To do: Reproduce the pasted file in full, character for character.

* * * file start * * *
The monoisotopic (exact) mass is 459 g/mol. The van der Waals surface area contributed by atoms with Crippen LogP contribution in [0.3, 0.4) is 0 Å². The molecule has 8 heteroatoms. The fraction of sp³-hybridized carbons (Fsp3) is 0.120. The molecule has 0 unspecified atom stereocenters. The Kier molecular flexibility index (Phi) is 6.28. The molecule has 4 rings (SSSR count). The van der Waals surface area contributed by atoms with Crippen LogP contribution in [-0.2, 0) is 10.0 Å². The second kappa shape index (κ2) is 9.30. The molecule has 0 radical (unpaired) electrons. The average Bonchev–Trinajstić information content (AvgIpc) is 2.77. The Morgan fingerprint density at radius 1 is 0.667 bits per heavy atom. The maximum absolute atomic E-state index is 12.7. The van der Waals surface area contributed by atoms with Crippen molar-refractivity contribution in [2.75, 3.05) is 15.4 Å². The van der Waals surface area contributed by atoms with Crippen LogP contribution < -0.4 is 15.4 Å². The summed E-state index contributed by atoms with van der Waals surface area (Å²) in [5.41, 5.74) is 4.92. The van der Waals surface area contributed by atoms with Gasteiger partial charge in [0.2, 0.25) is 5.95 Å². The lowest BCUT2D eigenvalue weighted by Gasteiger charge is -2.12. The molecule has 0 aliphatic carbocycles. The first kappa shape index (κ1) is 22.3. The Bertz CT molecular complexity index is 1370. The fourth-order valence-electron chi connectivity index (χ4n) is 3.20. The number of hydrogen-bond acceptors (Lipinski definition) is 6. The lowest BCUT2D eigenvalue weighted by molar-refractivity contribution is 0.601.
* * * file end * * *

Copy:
The monoisotopic (exact) mass is 459 g/mol. The van der Waals surface area contributed by atoms with Crippen LogP contribution in [0.3, 0.4) is 0 Å². The molecule has 8 heteroatoms. The fraction of sp³-hybridized carbons (Fsp3) is 0.120. The molecule has 0 unspecified atom stereocenters. The Kier molecular flexibility index (Phi) is 6.28. The molecule has 4 rings (SSSR count). The van der Waals surface area contributed by atoms with Crippen LogP contribution in [-0.2, 0) is 10.0 Å². The second kappa shape index (κ2) is 9.30. The molecule has 0 radical (unpaired) electrons. The average Bonchev–Trinajstić information content (AvgIpc) is 2.77. The Morgan fingerprint density at radius 1 is 0.667 bits per heavy atom. The maximum absolute atomic E-state index is 12.7. The van der Waals surface area contributed by atoms with Crippen molar-refractivity contribution in [2.75, 3.05) is 15.4 Å². The van der Waals surface area contributed by atoms with Crippen LogP contribution < -0.4 is 15.4 Å². The summed E-state index contributed by atoms with van der Waals surface area (Å²) in [5.41, 5.74) is 4.92. The van der Waals surface area contributed by atoms with Gasteiger partial charge in [0.2, 0.25) is 5.95 Å². The lowest BCUT2D eigenvalue weighted by Gasteiger charge is -2.12. The molecule has 0 aliphatic carbocycles. The first kappa shape index (κ1) is 22.3. The Bertz CT molecular complexity index is 1370. The fourth-order valence-electron chi connectivity index (χ4n) is 3.20. The number of hydrogen-bond acceptors (Lipinski definition) is 6. The lowest BCUT2D eigenvalue weighted by molar-refractivity contribution is 0.601.